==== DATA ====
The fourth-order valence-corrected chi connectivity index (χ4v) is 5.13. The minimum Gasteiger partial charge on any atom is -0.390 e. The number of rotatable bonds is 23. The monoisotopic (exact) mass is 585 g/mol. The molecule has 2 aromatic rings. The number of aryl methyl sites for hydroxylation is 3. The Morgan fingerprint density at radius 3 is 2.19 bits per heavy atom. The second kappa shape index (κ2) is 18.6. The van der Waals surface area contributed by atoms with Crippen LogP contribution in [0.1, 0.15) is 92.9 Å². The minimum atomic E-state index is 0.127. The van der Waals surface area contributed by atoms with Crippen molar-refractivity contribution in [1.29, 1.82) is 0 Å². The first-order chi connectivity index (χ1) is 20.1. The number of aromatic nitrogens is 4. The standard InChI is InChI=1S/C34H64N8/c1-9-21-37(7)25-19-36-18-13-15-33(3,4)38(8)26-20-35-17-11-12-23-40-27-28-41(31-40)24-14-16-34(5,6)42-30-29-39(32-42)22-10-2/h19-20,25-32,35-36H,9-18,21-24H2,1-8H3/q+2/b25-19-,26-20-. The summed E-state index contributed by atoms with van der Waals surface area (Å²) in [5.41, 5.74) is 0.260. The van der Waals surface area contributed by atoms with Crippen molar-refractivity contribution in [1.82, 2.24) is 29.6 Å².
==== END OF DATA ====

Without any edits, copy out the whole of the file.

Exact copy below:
The fourth-order valence-corrected chi connectivity index (χ4v) is 5.13. The minimum Gasteiger partial charge on any atom is -0.390 e. The number of rotatable bonds is 23. The monoisotopic (exact) mass is 585 g/mol. The molecule has 2 aromatic rings. The number of aryl methyl sites for hydroxylation is 3. The Morgan fingerprint density at radius 3 is 2.19 bits per heavy atom. The second kappa shape index (κ2) is 18.6. The van der Waals surface area contributed by atoms with Crippen LogP contribution in [0.1, 0.15) is 92.9 Å². The minimum atomic E-state index is 0.127. The van der Waals surface area contributed by atoms with Crippen molar-refractivity contribution in [1.29, 1.82) is 0 Å². The first-order chi connectivity index (χ1) is 20.1. The number of aromatic nitrogens is 4. The standard InChI is InChI=1S/C34H64N8/c1-9-21-37(7)25-19-36-18-13-15-33(3,4)38(8)26-20-35-17-11-12-23-40-27-28-41(31-40)24-14-16-34(5,6)42-30-29-39(32-42)22-10-2/h19-20,25-32,35-36H,9-18,21-24H2,1-8H3/q+2/b25-19-,26-20-. The summed E-state index contributed by atoms with van der Waals surface area (Å²) in [5.41, 5.74) is 0.260. The van der Waals surface area contributed by atoms with Crippen molar-refractivity contribution in [1.82, 2.24) is 29.6 Å².